(This article belongs to the Special Issue Efficient Formulation and Implementation of Data Assimilation Methods)
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Open AccessArticle
Evaluating the Role of the EOF Analysis in 4DEnVar Methods
Atmosphere 2017, 8(8), 146; https://doi.org/10.3390/atmos8080146
Received: 30 June 2017 / Revised: 6 August 2017 / Accepted: 9 August 2017 / Published: 15 August 2017
Cited by 2 | PDF Full-text (3041 KB) | HTML Full-text | XML Full-text
Abstract
The four-dimensional variational data assimilation (4DVar) method is one of the most popular techniques used in numerical weather prediction. Nevertheless, the needs of the adjoint model and the linearization of the forecast model largely limit the wider applications of 4DVar. 4D ensemble-variational data [...] Read more.
The four-dimensional variational data assimilation (4DVar) method is one of the most popular techniques used in numerical weather prediction. Nevertheless, the needs of the adjoint model and the linearization of the forecast model largely limit the wider applications of 4DVar. 4D ensemble-variational data assimilation methods (4DEnVars) exploit the strengths of the Ensemble Kalman Filter and 4DVar, and use the ensemble trajectories to directly estimate four-dimensional background error covariance. This study evaluates the role of the empirical orthogonal function (EOF) analysis in 4DEnVars. The widely-recognized 4DEnVar method DRP-4DVar (the Dimension-reduced projection 4DVar) is adopted as the representation of EOF analyses in this study. The performance of the Dimension-reduced projection 4DVar (DRP-4DVar), 4DEnVar (i.e., another traditional 4DEnVar scheme without EOF transformation), and the Ensemble Transform Kalman Filter (ETKF) was compared to demonstrate the effect of the EOF analysis in DRP-4DVar. Sensitivity experiments indicate that EOF analyses construct basis vectors in eigenvalue space and the dimension reduction in the DRP-4DVar approach helps improve computational efficiency and analysis accuracy. When compared with 4DEnVar and the ETKF, the DRP-4DVar demonstrates similar analysis root-mean-square error (RMSE) to 4DEnVar, whereas it surpasses the ETKF by 22.3%. In addition, sensitivity experiments of DRP-4DVar on the ensemble size, the assimilation window length, and the standard deviation of the initial perturbation imply that the DRP-4DVar with the optimized EOF truncation number is robust to a wide range of the parameters, but extremely low values should be avoided. The results presented here suggest the potential wide application of EOF analysis in the hybrid 4DEnVar methods. Full article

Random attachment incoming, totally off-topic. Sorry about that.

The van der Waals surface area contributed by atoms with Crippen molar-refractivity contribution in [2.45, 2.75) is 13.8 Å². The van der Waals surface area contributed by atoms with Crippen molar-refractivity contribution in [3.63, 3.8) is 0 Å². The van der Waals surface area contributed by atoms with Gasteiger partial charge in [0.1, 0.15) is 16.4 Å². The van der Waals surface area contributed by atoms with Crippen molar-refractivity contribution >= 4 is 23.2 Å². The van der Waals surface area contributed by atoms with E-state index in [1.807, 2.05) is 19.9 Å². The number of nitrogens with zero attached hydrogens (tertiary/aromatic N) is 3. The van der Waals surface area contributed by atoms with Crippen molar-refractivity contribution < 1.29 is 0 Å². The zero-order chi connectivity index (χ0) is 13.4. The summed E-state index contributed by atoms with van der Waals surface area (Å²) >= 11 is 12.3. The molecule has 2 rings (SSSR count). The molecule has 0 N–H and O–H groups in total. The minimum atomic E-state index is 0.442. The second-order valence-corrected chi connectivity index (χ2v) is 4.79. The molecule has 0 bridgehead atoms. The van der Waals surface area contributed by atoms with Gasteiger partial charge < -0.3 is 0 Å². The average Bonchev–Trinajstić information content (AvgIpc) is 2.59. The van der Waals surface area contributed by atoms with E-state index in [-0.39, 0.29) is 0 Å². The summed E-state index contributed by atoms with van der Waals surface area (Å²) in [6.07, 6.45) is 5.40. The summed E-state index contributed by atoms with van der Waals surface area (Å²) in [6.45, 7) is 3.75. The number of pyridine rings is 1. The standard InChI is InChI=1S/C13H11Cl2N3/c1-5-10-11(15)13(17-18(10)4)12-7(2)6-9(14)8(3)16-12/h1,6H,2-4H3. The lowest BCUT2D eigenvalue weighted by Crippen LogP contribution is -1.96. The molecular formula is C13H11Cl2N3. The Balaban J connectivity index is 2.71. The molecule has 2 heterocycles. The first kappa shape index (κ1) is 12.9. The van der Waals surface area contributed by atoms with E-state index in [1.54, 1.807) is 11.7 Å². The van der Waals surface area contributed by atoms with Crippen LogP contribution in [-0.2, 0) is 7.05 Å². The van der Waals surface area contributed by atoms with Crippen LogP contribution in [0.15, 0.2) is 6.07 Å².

(This article belongs to the Special Issue Efficient Formulation and Implementation of Data Assimilation Methods)
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Open AccessArticle
A Matrix-Free Posterior Ensemble Kalman Filter Implementation Based on a Modified Cholesky Decomposition
Atmosphere 2017, 8(7), 125; https://doi.org/10.3390/atmos8070125
Received: 31 March 2017 / Revised: 10 July 2017 / Accepted: 12 July 2017 / Published: 18 July 2017
Cited by 5 | PDF Full-text (541 KB) | HTML Full-text | XML Full-text
Abstract
In this paper, a matrix-free posterior ensemble Kalman filter implementation based on a modified Cholesky decomposition is proposed. The method works as follows: the precision matrix of the background error distribution is estimated based on a modified Cholesky decomposition. The resulting estimator can [...] Read more.
In this paper, a matrix-free posterior ensemble Kalman filter implementation based on a modified Cholesky decomposition is proposed. The method works as follows: the precision matrix of the background error distribution is estimated based on a modified Cholesky decomposition. The resulting estimator can be expressed in terms of Cholesky factors which can be updated based on a series of rank-one matrices in order to approximate the precision matrix of the analysis distribution. By using this matrix, the posterior ensemble can be built by either sampling from the posterior distribution or using synthetic observations. Furthermore, the computational effort of the proposed method is linear with regard to the model dimension and the number of observed components from the model domain. Experimental tests are performed making use of the Lorenz-96 model. The results reveal that, the accuracy of the proposed implementation in terms of root-mean-square-error is similar, and in some cases better, to that of a well-known ensemble Kalman filter (EnKF) implementation: the local ensemble transform Kalman filter. In addition, the results are comparable to those obtained by the EnKF with large ensemble sizes. Full article
(This article belongs to the Special Issue Efficient Formulation and Implementation of Data Assimilation Methods)